An Interview with Paula Bronstein
WPP Prize: Daily Life – First Prize, Singles
By Anne Pinto-Rodrigues
Paula Bronstein is a freelance photographer based in Bangkok, Thailand specializing in the Asian region.
Her work reflects the eye of a dedicated humanitarian and conflict photojournalist. With over 30 years of experience in the news business, Paula worked as staff for a variety of US newspapers for 14 years before moving overseas. She then went on to working for Getty Images news wire as a staff photographer from 2002-2013 covering stories globally, later was represented by Reportage by Getty Images.
Paula’s images have been published in almost every globally recognized publication. She continues to photograph presidents and kings, natural disasters, political turmoil and conflict, and always the most impoverished and vulnerable people on this earth, from Mongolia to Afghanistan and Africa.
Congratulations on winning the First prize in the Daily Life – Singles category with ‘The Silent Victims of a Forgotten War’ image? Another addition to your already very feathered cap. What significance does this award have for you?
This award has tremendous significance for me! I highly respect the World Press Photo Foundation. All their work is so impressive, be it the Photo Contest, or their Masterclasses or the Fellowship programs. It’s such an honour to win this award, especially first place.
You have an illustrious career, won so many international awards and are a photography/photojournalism icon. Tell us a little bit about how your career evolved.
I’ve worked for well over 30 years in the news business, of which 14 years were spent with American newspapers, like the Chicago Tribune and Hartford Courant. I really enjoyed working with newspapers back then. You had to be proactive and come up with your own story ideas. It was a great training ground for me. Then in 1998, I moved to Bangkok, Thailand and covered the Asian region for the Getty Images news wire, with a focus on Afghanistan and Pakistan.
My first visit to Afghanistan was in December 2001 to cover the U.S-led ‘Occupation Enduring Freedom’ in the wake of the 9/11 attacks. I was captivated by the country’s beauty and the resilience of the Afghan people, who have lived against a backdrop of conflict for decades. I have made multiple visits to Afghanistan in the 15 years since, working on a variety of different stories, in addition to war coverage. The country faces several ongoing challenges like domestic and human rights abuses against women, the condition of its war widows, heroine addiction, poverty, among many others. On the other hand, there is a glimmer of hope on the horizon with emphasis on the education of girls and other growth opportunities for both women and men.
Even after the publication of my book ‘Afghanistan: Between Hope and Fear’ in August 2016, I’ve been back in Afghanistan on assignment. I feel a strong sense of empathy with the Afghan people and will continue drawing attention to the ground realities, so that those who are vulnerable are not forgotten. I’m happy my work continues to give a voice to the women and children of Afghanistan. I am also deeply touched by the support and recognition that my works receives from peers and industry bodies.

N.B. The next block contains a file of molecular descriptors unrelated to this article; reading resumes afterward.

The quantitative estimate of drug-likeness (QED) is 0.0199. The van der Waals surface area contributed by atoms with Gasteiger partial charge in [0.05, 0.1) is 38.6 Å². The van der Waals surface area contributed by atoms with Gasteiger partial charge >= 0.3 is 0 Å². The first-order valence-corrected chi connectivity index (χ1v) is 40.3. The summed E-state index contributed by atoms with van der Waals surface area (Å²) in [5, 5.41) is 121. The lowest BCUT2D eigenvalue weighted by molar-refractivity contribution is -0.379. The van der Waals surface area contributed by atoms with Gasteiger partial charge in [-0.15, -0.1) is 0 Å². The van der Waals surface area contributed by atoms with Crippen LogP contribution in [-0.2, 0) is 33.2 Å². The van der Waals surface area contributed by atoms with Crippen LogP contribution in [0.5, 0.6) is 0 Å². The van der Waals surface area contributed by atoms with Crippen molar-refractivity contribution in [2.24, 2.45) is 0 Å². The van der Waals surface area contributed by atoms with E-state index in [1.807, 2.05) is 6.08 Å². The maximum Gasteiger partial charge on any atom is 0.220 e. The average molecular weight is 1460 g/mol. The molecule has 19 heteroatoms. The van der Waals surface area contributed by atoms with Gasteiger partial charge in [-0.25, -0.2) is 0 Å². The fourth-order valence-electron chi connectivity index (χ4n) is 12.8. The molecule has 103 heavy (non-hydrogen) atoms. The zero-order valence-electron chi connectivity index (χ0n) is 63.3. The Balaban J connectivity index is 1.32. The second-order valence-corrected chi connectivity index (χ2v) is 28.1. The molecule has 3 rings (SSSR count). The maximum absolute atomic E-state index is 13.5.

Can you tell us more about your winning image ‘The Silent Victims of a Forgotten War’?
In this photo, the lady Najiba is holding her 2-year old nephew Shabir, who was injured in a bomb blast in Kabul, in March 2016. What makes this picture particularly poignant is that Shabir’s mother was away burying her other child, her daughter, who was killed in that very same blast. I love this photo not just because all the technical elements are aligned – the soft light, the composition, the muted colours – but also because the grief in the room is palpable. It draws the viewer in and you really feel for this woman and child.
This image is one of the signature photos in a larger project called ‘The Silent Victims of a Forgotten War’ that I shot in 2016 with the support of the Pulitzer Centre.
In 2016, you released your first book, ‘Afghanistan: Between Hope and Fear’. It is a powerful insight into modern Afghanistan. Please tell us more about the book.
Afghanistan is a complex and intriguing place. It’s possibly a country that has been most reported on but least understood. My book is a rich photographic portrait of this conflict-torn nation and it comes from 15 years of observing and photographing the nuances and complexities of Afghan life. During my several visits there, I chose to spend my time with the Afghan people and the book shows you a side of hem that you would not normally get to see. In my opinion, that’s what makes the book special.
According to international rights groups, Afghanistan is one of the worst places in the world to be born a woman. And the pictures in this book bear testament to the harsh living situations of Afghani women and children. But Afghanistan is at a critical juncture on the road to stability and things are definitely changing. I have also managed to capture a glimmer of hope, in the photographs of women active at political rallies and girls in schools.
I’ve made some of the most extraordinary photographs of my career in Afghanistan and they are all included in this book. I think, it is the most complete visual narrative history of the country currently in print.